Former US President Lyndon B Johnson once declared that it is better to have one’s would-be antagonists “inside the tent pissing out, than outside the tent pissing in”. The FA seems to be adopting the Johnson doctrine in its approach to social networks in women’s football, by actively encouraging eight of the sport’s star players to use Twitter, in an attempt to drive support, exert influence on the social-media phenomenon and – most importantly – cultivate leadership.
In forthcoming games, reports the Guardian, the eight players will be wearing their Twitter aliases on their shirts. The FA is hoping that these “digital ambassadors” could follow on the heels of the USA v Japan Women’s World Cup final which set a tweets per second record, the paper reports.
From the managerial viewpoint of the FA, it’s a clever pre-emptive strike: the body has clearly lost control of the phenomenon in the men’s game, where players regularly get into twitter-based arguments with each other and the general public, question refereeing decisions and – in the case of Joey Barton, at least – appear to be well on the way to seizing the mantle of Zany Visionary from David Icke with a succession of increasingly gnomic comments.
Recent tweets by the digital ambassadors, though, include this one from Chelsea star Claire Rafferty: “Off to channel 4 now to do a bit in the news. Everyone tune in at 7pm and check it out #supportiursport @FAWSL @Channel4News @C4Insider”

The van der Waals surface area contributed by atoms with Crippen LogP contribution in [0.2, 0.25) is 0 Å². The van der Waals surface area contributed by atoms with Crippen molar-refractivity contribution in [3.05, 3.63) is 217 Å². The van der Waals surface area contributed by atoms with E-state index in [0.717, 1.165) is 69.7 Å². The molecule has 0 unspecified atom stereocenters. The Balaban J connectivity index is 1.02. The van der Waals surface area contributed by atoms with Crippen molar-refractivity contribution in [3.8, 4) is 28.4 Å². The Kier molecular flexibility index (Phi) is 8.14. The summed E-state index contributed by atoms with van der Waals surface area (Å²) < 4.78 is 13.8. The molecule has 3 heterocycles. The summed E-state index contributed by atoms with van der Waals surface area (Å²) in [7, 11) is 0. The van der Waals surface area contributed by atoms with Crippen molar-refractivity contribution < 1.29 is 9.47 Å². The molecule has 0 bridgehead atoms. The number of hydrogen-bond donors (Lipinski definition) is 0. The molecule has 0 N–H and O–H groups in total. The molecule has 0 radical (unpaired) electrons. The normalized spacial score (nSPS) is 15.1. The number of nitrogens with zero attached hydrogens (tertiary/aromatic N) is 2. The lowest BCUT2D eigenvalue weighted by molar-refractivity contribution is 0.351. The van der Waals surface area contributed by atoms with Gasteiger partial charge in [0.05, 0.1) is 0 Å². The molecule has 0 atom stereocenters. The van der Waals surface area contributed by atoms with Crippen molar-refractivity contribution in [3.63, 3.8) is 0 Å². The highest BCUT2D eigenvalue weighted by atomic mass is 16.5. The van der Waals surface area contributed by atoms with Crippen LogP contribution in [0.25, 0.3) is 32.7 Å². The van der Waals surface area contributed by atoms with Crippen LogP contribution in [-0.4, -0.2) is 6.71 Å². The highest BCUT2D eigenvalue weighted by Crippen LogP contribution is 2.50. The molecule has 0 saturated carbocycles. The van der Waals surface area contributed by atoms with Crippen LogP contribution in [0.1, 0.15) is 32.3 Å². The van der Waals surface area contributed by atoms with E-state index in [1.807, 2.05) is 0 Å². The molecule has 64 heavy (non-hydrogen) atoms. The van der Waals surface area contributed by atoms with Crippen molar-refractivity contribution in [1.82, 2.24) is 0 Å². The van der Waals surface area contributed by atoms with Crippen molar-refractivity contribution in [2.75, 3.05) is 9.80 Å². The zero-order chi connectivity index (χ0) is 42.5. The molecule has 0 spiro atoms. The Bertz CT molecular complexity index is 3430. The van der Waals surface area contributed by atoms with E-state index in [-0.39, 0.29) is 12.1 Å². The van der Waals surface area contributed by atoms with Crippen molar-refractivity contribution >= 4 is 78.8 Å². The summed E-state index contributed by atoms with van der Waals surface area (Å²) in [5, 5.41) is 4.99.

The tweet is clearly trying to drum up support for the game, suggesting that the FA may be starting to get some results out of the initiative.
While the FA may have made a good move here, don’t expect anything similar to happen trying to tackle the tweets in the men game – that unruly behaviour has left the terraces and is well on the way to starting a virtual pitch invasion. Any attempt by the Wembley mandarins to stop it could start a digital riot.
Management ups and downs
Mercedes’ F1 team overlord Brawn is not only confident that his team’s controversial car design is legal, he also believes it will so hard to copy that – if it is deemed to be OK by the rule book – his team will maintain the advantage it gives them for a significant portion of the season.
Mario earns the dishonour of being the first player, rather than manager, in the Relegation section for being declared unmanageable by two leading football coaches. After his red card over the Easter break, Man City manager Roberto Mancini said that the eccentric striker had played his last game for the Blues.